slingstone wrote:So I'm gonna stick up for GORUCK on a few fronts here:
A sternum strap is backpack 101, it does not delineate a pack into any subcategory other then "one that doesn't totally suck." The MOLLE field on every GoRuck pack does far more to label the wearer as a paramilitary goon then any creature comforts on the suspension side.
My point on cost is that usually it means they have higher profit margins or are bad at making stuff, neither of which I care for. Certainly value and cost are very separate calculations, but I can confidently say that pack should not cost that much.
As for disinformation I mostly mean the usual marketing BS self aggrandizement that tacitly implies other stuff is lesser. When nearly every domestic pack, tactical, or garage business is using the same materials and (more or less) construction techniques this stretches my tolerance. Sure every pack company tries to imply they are special, but most will readily admit how many other companies are on the same tier and Goruck was louder and more insistent then most.
When Cordura, #69 thread and YKK zippers are high on your list of selling points you just aren't bringing much to the table They did not go on a vision quest to pick the best fabrics after years of testing, these are all literally the path of least resistance for sourcing and manufacturing.
When they list water resistance as an attribute yet have the laptop compartment behind a horizontally oriented uncovered zipper, they have my attention. When they repeatedly tout customizability and modularity but have, *drumroll* a MOLLE FIELD! It is easy to assume their marketing department takes precedent over design side. They write pages of copy on their design process and attention to detail yet a trained eye toward their copious product photos and CAD sketches revel that, nope, it is in fact just as basic as it appears at first glance. As I said earlier, their greatest sin in my mind is still making the entire load dependent on a single, unprotected and unsupported #8 zipper. Despite their claims nothing about the intrinsic design of the bag itself seems to compensate for this. That shows a level of trust in YKK that you will not find in older companies, or myself.
You wouldn't notice it unless you've worked in a factory setting, but also a lot of what they write about production is crap. Either written by someone who doesn't really understand it, or creatively written to appeal to people that don't understand it. The "special forces as design school" narrative is also tiring, most designers can legitimately claim to have worked with "special forces end users" or to have made a product with "input from elite military units" but the more honest ones will tell you that military/special forces guys are just as likely to have really terribly suggestions as anyone that calls in with a "great idea for a product/feature/improvement." It certainly helps the brand narrative to have a Veteran co-founder, but it doesn't really lend legitimacy to their design.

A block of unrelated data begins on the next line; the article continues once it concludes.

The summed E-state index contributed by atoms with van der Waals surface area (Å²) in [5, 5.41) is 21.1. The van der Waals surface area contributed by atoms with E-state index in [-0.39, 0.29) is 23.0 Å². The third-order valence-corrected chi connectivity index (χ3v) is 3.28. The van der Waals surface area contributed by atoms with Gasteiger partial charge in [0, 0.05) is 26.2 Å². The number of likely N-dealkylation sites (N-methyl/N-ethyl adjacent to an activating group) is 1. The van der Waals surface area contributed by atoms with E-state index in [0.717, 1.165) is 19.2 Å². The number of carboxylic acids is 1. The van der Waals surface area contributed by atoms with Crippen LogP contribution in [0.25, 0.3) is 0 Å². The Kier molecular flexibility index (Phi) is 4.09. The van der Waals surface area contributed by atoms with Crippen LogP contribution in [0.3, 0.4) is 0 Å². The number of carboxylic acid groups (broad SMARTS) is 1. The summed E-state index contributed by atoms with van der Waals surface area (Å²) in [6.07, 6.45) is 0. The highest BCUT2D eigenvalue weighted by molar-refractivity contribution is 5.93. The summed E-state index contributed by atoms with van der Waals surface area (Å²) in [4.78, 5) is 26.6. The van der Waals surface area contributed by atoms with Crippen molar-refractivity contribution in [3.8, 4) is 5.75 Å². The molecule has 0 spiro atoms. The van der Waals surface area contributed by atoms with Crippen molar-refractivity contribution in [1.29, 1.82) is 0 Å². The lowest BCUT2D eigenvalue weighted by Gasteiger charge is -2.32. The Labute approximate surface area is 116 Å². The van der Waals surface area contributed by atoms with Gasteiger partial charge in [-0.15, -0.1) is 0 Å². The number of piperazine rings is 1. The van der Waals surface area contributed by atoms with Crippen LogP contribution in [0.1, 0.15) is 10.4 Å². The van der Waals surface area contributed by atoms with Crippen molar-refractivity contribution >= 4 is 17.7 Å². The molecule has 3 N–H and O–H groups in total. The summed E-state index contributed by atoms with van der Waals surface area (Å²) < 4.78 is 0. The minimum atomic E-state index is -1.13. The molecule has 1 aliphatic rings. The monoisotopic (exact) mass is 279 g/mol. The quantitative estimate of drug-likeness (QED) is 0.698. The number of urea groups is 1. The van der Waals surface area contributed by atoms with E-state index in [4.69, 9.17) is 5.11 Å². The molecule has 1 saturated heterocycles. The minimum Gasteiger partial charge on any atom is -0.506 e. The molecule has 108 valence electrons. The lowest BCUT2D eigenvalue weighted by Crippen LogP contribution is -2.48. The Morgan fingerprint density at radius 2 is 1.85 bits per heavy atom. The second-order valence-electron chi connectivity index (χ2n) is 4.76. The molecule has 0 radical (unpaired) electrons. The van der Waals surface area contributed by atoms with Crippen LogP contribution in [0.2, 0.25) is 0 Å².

Most of the marketing copy reads as treasure hunting. They made a basic, well executed product that they liked (and obviously made an emotional attachment with) and then went over it with a magnifying glass trying to find more talking points. It is the load carriage equivalent of a short sleeved t shirt, even if you make the best tshirt in the word it will still be a tshirt. Writing pages on flatlock stitching, seam placement and the pedigree of your knitting machines will never give it the same weight of design as a technical 3-layer shell with elbow articulation, differentially cut cuffs and a 7-piece hood. Do people need tshirts more then technical shells? sure. Do they buy more of them and wear them more often? Absolutely. But trying to elevate your tshirt design to the level of a more technically complex garment is quite simply a slap in the face of the people that actually have to design shells (spoiler alert: its a bitch).
Is a Goruck pack a well executed basic? Sure. Is it the perfect pack for a lot of folks? No doubt. But to think it is anything more then a shrunk, stripped down LBT/BH/Eagle 3-day pack is once again stretching the bounds of creative description. Goruck sells an emotional connection to a product, a lifestyle, and membership to a larger tribe. They have done this brilliantly, and their sales numbers reflect this.
I'm certainly not criticizing masochistic adventure racing as a lifestyle, just saying that I'm not taking comfort advice from people that pay good money to hurt themselves. I think "rucking" as goruck encourages it has a lot of roots in the "waistbelts are for sissies" military attitude that has already been discussed in this thread. I think rucking as training is great, and the community building is also commendable. But taking load carriage pointers from them is like wearing a weight vest on game day, purposely handicapping yourself is something that should be left for training only.
Companies like Tom Bihn and Mystery Ranch are actually putting in the design work and detail sweating that companies like GoRuck like to write about, and it shows. Doesn't mean the packs are a good fit for what you want to do (neither company has many packs I'd pay money for) but the effort should be recognized and praised. Just making a product and selling it is one thing, but trying to establish yourself as a leader/trailblazer/innovator in design and manufacturing invites a much higher level of scrutiny, one I don't think Goruck passes.